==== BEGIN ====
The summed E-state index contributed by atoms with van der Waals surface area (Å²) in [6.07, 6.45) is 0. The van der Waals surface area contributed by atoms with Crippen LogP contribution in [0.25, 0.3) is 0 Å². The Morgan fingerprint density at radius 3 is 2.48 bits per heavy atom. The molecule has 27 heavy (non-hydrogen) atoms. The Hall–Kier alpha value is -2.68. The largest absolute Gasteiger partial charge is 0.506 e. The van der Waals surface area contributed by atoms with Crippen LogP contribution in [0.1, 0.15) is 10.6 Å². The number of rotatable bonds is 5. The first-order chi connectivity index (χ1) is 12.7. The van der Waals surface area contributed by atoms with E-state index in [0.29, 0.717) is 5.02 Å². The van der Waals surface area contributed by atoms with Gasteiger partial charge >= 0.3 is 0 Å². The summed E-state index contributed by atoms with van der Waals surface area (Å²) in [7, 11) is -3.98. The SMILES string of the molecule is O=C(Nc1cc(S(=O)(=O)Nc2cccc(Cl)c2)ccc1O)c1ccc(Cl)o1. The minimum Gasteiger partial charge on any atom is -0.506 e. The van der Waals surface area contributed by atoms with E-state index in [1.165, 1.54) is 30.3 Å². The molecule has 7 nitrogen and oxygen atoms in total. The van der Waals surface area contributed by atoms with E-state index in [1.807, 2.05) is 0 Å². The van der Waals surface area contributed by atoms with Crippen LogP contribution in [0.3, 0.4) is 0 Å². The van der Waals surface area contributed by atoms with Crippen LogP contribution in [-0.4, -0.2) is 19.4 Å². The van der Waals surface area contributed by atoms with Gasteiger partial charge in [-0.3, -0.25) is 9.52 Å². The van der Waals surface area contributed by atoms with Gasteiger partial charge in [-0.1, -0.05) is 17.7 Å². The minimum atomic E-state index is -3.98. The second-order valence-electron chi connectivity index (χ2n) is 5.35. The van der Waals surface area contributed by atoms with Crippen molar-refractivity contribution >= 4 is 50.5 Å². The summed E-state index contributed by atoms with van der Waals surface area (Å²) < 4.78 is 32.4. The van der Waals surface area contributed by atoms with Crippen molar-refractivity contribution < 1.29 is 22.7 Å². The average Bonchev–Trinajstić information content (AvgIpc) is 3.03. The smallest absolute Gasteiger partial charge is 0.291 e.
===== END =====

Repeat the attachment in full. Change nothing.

The summed E-state index contributed by atoms with van der Waals surface area (Å²) in [6.07, 6.45) is 0. The van der Waals surface area contributed by atoms with Crippen LogP contribution in [0.25, 0.3) is 0 Å². The Morgan fingerprint density at radius 3 is 2.48 bits per heavy atom. The molecule has 27 heavy (non-hydrogen) atoms. The Hall–Kier alpha value is -2.68. The largest absolute Gasteiger partial charge is 0.506 e. The van der Waals surface area contributed by atoms with Crippen LogP contribution in [0.1, 0.15) is 10.6 Å². The number of rotatable bonds is 5. The first-order chi connectivity index (χ1) is 12.7. The van der Waals surface area contributed by atoms with E-state index in [0.29, 0.717) is 5.02 Å². The van der Waals surface area contributed by atoms with Gasteiger partial charge >= 0.3 is 0 Å². The summed E-state index contributed by atoms with van der Waals surface area (Å²) in [7, 11) is -3.98. The SMILES string of the molecule is O=C(Nc1cc(S(=O)(=O)Nc2cccc(Cl)c2)ccc1O)c1ccc(Cl)o1. The minimum Gasteiger partial charge on any atom is -0.506 e. The van der Waals surface area contributed by atoms with E-state index in [1.165, 1.54) is 30.3 Å². The molecule has 7 nitrogen and oxygen atoms in total. The van der Waals surface area contributed by atoms with E-state index in [1.807, 2.05) is 0 Å². The van der Waals surface area contributed by atoms with Crippen LogP contribution in [0.3, 0.4) is 0 Å². The van der Waals surface area contributed by atoms with Crippen LogP contribution in [-0.4, -0.2) is 19.4 Å². The van der Waals surface area contributed by atoms with Gasteiger partial charge in [-0.3, -0.25) is 9.52 Å². The van der Waals surface area contributed by atoms with Gasteiger partial charge in [-0.1, -0.05) is 17.7 Å². The minimum atomic E-state index is -3.98. The second-order valence-electron chi connectivity index (χ2n) is 5.35. The van der Waals surface area contributed by atoms with Crippen molar-refractivity contribution >= 4 is 50.5 Å². The summed E-state index contributed by atoms with van der Waals surface area (Å²) < 4.78 is 32.4. The van der Waals surface area contributed by atoms with Crippen molar-refractivity contribution < 1.29 is 22.7 Å². The average Bonchev–Trinajstić information content (AvgIpc) is 3.03. The smallest absolute Gasteiger partial charge is 0.291 e.